This article is intended to share the sort of work I did with my 5-7th grade students in New Jersey. It combines art, archaeology, grammar, Bible Studies and Jewish History.
Where to begin?
I think it’s best to begin with the City of David, since their motto is “Where it all began”. The Old City of Jerusalem is also my hometown, so I am always excited to share experiences about the special place I was privileged to grow up in.
During several archaeological digs on the site, several dozen bullae have been unearthed in what must have been an administrative structure. Bullae are clay impressions of seals, which would typically enclose a document. The significance of these seals is tremendous: They are all from the period of the First Temple in Jerusalem, and several of them have names which correspond to biblical figures who were instrumental to the saga of the pending destruction of Jerusalem. One of these can be seen in this video (subtitles included):
The video is set to start at the point relevant to this article, and you are free to watch the whole thing if you like. For the Hebrew speakers, here is a video by Tamar Shiloh about the dramatic story of their discovery.
More and more bullae are being discovered, and they are shedding light on important details relevant to understanding the Biblical stories. A famous example of these is King Ezekiah’s seal, which has been found just recently. It is discussed in my article about Hezekiah, Taharqa and Sennacherib. This past year (2016), a seal with the name of a woman was found, and more and more are being discovered.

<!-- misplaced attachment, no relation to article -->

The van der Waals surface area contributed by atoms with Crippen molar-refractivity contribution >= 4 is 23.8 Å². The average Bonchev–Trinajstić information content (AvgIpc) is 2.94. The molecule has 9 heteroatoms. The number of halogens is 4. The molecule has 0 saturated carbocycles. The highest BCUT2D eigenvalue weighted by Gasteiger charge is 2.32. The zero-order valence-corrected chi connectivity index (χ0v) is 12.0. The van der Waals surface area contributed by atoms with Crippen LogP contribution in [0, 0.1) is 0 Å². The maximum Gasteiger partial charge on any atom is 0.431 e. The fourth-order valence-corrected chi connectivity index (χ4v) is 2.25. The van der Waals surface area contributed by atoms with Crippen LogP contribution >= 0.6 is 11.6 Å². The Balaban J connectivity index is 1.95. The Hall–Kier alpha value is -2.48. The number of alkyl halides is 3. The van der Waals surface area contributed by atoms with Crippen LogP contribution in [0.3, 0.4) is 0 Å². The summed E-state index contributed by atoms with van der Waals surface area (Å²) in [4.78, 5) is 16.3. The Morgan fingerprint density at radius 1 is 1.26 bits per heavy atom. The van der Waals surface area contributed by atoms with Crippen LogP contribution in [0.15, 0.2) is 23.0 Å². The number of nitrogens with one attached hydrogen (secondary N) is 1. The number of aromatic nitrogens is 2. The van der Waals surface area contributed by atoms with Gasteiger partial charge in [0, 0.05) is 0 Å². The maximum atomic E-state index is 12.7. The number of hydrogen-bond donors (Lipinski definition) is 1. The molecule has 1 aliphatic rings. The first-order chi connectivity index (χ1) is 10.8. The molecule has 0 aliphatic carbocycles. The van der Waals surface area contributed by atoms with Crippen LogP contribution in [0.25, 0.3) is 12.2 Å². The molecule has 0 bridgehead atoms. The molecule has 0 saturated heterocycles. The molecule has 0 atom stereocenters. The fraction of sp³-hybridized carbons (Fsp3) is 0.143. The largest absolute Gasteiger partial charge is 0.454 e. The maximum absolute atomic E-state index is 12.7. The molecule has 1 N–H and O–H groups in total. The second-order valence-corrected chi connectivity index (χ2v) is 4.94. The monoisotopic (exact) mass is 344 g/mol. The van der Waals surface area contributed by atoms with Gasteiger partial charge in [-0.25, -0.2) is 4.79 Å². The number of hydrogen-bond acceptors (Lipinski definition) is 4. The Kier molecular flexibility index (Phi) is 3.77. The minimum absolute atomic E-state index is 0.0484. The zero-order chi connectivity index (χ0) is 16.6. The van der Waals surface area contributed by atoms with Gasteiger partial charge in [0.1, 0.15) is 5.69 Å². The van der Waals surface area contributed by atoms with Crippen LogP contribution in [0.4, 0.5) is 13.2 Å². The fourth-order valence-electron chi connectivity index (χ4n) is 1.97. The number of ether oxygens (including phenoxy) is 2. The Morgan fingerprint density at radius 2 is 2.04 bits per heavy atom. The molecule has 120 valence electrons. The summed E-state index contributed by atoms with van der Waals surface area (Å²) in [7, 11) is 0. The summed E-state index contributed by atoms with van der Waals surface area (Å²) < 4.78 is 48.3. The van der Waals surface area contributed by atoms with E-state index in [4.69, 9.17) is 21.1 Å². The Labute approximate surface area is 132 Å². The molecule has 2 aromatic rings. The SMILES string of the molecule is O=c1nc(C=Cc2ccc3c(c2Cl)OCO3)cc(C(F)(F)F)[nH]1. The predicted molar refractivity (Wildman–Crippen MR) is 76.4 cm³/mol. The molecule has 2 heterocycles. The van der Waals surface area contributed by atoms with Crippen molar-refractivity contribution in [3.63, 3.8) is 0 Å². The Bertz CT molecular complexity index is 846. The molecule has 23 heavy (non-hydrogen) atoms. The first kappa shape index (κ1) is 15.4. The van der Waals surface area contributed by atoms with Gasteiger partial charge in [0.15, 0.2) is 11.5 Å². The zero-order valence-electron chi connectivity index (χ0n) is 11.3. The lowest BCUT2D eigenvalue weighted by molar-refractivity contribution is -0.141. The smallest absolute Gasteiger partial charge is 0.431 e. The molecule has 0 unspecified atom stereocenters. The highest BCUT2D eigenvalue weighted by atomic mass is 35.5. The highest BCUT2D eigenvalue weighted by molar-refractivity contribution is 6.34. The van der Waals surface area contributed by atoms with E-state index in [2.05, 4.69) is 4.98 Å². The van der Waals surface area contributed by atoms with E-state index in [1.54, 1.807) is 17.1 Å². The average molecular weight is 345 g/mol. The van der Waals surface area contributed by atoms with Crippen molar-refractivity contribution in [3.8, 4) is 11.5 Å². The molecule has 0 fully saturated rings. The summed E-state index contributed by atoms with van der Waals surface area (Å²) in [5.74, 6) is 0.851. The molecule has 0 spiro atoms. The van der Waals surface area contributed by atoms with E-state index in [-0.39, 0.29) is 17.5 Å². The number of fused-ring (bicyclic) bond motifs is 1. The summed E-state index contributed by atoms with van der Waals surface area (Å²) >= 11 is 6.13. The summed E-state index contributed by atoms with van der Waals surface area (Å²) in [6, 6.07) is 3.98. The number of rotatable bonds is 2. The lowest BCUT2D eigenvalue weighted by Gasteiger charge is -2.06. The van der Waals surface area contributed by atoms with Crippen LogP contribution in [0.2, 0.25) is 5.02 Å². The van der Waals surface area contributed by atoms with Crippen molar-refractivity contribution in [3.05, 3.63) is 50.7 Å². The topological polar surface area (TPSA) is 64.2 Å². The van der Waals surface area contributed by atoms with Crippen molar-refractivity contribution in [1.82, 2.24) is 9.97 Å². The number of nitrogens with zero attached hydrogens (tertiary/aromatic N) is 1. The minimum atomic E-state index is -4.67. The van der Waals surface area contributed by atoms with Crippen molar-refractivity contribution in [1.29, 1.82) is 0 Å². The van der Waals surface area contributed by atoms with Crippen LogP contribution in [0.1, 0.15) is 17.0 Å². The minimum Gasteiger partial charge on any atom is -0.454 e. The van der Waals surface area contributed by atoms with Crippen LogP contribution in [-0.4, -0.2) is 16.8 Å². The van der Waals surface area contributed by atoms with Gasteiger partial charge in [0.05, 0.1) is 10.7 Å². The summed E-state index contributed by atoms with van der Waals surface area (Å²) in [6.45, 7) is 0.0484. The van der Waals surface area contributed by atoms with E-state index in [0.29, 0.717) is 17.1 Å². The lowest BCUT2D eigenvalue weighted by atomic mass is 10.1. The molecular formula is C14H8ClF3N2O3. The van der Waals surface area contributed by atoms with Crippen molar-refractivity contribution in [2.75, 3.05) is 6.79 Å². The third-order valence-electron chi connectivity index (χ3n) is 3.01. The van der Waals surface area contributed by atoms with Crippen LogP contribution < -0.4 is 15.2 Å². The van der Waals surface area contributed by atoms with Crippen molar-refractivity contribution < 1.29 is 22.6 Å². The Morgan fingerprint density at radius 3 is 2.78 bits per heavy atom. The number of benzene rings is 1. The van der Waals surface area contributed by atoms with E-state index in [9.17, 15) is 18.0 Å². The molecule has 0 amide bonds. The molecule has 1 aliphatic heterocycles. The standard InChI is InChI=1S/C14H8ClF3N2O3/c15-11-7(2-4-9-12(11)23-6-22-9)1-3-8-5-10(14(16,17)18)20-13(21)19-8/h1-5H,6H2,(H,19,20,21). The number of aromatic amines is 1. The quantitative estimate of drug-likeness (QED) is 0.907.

My students have been learning about a range of topics, from the Biblical studies and Hebrew grammar to the development of the alphabet in Mesopotamia. As we learned about Ancient Hebrew (from Proto Canaanite to Paleo Hebrew and even Phoenician alphabets), we summarized what we learned in an art project: Make your personal seal.
Students saw several examples of ancient seals and ornaments with inscriptions on them, and then made their own. They had to be written in Ancient Hebrew, and in reverse, so that each student may make their own bulla.
Below is an example of seals that were made by the students. The material is Fimo – a colorful clay, easy to bake at home. The first one is my own, reading “[belonging] to Nachliel Selavan” with a faint impression of a sheep (Se-lavan in Hebrew means “white sheep”). Since I have a fascination with Egyptian Scarab Seals, I fashioned mine as a scarab (second image below).
These seals and ornaments are of several students, and their corresponding bullae. The bullae are from fresh clay, which has not been baked yet.
And finally – what a beautiful idea: My 5th grade student wrote her mother a letter, and sealed it with her own personal seal. Isn’t that sweet!
This is a middle school art project (which can be executed on other levels as well), which summarizes grammar (this bears explanation, which I hope to share in another article), History (Ancient Hebrew) and Bible Studies. When you put it all together like this, the students will surely come out with a long lasting impression!